To improve breastfeeding support in local businesses in Brookings, SD, researchers from South Dakota State University partnered with Brookings Health System, the Brookings Area Chamber of Commerce, local breastfeeding advocates, and an expert public deliberation moderator to conduct community-based participatory research leading to a public deliberation event. The collaborative team took a mixed-methods approach, using qualitative, quantitative, and rhetorical methods to collect and analyze data across two phases of the project: formative research (Phase I) and implementation (Phase II). During Phase I, the team conducted focus groups and marketed the project. Results from Phase I shaped the conversations at the public deliberation event in Phase II. At the event, community members deliberated about the issue of breastfeeding support in Brookings businesses, and they identified action steps. Following that event, the community members delegated actions and the collaborative team disseminated results from the project. This case study emphasizes the collaborative nature of communitybased participatory research and the importance of clear communication throughout the process. In each stage of the project, every team member was meaningfully involved with the research process and had ownership of the products we produced. This level of collaboration was made possible through clear communication between team members that came from very different backgrounds, for example, education, health, or business. Team members respectfully listened to each other’s diverse perspectives and provided unique expertise; the team then modeled those same communication skills with the community as it sought community input and led a public deliberation event.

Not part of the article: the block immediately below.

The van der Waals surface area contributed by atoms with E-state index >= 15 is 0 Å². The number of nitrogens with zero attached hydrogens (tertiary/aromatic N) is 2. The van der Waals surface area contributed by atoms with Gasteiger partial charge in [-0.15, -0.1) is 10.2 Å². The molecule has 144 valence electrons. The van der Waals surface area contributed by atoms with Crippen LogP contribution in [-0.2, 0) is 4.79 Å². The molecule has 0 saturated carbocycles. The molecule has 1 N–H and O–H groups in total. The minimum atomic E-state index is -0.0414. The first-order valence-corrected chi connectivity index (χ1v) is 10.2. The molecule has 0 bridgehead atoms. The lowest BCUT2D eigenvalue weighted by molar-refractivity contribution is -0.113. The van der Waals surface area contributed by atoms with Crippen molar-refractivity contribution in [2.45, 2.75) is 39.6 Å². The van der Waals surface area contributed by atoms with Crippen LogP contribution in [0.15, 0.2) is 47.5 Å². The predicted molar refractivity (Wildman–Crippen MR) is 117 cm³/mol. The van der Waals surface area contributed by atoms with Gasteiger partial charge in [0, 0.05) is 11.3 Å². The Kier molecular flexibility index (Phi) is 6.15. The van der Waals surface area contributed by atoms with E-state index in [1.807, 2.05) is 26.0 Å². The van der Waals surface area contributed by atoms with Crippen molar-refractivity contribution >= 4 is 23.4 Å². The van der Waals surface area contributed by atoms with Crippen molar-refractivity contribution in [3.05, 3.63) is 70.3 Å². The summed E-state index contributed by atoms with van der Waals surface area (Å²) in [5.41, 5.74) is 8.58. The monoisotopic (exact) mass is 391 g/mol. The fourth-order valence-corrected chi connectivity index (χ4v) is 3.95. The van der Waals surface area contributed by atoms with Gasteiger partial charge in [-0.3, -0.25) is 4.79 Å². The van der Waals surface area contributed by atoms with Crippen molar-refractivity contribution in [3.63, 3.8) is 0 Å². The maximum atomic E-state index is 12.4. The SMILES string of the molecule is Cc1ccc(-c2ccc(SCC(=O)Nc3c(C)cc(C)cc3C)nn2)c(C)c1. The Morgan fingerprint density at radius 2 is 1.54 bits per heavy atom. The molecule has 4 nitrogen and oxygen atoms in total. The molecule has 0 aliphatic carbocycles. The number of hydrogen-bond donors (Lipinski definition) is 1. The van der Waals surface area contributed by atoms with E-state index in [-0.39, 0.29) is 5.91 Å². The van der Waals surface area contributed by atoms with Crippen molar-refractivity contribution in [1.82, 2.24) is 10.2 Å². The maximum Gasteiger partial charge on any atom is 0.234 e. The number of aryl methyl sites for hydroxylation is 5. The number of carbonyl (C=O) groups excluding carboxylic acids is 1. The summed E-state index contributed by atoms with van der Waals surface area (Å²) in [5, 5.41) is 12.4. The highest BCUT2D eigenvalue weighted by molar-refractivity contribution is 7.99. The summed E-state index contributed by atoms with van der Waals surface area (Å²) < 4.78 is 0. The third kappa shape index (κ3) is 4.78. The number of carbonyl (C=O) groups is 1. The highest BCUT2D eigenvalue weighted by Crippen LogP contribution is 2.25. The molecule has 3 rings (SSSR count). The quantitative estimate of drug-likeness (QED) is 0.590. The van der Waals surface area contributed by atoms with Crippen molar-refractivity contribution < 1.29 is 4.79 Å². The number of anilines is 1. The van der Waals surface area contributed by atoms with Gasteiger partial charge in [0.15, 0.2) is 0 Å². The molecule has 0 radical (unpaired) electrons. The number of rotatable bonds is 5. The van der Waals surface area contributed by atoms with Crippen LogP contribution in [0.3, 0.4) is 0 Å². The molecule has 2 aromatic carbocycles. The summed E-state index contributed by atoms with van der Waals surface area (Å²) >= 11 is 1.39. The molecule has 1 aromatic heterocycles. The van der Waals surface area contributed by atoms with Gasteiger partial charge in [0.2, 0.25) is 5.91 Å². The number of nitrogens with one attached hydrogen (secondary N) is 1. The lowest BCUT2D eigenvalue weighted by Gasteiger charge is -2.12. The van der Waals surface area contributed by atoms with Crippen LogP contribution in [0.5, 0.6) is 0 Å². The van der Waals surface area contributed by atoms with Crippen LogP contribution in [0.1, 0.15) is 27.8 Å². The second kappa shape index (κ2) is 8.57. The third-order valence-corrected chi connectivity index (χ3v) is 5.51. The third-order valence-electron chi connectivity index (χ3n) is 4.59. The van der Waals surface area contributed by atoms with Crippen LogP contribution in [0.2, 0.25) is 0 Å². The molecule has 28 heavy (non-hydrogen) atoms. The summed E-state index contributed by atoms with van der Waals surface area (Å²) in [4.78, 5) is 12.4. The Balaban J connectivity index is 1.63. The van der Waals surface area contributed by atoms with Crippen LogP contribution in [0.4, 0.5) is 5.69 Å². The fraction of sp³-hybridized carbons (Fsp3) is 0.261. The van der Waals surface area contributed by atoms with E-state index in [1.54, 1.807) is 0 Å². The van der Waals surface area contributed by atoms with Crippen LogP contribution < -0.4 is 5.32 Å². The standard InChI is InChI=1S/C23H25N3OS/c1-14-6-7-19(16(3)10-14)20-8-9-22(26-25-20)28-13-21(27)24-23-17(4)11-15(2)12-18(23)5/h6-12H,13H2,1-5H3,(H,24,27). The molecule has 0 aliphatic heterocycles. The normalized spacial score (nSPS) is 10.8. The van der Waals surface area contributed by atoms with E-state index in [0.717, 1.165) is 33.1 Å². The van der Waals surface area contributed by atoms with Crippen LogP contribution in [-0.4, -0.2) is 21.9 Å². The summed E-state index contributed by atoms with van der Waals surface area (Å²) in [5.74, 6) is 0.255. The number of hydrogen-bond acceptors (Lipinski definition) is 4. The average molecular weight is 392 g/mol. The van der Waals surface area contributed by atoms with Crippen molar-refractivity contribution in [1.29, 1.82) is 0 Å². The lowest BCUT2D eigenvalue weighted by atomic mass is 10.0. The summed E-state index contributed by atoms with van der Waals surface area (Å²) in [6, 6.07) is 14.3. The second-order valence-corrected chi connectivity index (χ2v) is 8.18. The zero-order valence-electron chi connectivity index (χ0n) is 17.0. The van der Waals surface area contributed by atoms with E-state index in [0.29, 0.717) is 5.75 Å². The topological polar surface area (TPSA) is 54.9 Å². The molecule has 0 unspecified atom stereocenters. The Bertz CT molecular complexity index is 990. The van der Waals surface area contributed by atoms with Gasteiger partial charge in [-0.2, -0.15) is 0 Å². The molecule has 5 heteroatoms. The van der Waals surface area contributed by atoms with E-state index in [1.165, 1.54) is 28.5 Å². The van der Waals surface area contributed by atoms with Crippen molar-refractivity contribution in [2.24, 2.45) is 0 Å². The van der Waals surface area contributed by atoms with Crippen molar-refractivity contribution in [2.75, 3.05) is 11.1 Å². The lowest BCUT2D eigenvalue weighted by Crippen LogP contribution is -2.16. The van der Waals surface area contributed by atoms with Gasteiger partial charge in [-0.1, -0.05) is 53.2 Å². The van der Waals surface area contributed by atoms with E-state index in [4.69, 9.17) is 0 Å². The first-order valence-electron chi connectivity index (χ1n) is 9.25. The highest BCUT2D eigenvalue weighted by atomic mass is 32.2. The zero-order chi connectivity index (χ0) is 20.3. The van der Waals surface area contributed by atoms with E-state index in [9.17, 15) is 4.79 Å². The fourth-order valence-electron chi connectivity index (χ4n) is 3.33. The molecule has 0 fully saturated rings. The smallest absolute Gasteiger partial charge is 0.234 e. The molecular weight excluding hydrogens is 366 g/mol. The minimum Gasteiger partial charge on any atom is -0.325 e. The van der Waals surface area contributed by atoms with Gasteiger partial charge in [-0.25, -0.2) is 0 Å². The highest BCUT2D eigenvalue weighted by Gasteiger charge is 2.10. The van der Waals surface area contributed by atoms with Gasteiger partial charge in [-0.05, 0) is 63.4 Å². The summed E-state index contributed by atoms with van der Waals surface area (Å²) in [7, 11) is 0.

SAGE Research Methods Cases Part 2
DOI of Published Version
Copyright 2017 Sage Publishers.
Anderson, Jenn; Kuehl, Rebecca A.; and Mehltretter Drury, Sara A., "Blending Qualitative, Quantitative, and Rhetorical Methods to Engage Citizens in Public Deliberation to Improve Workplace Breastfeeding Support" (2017). Communication Studies Publications. 29.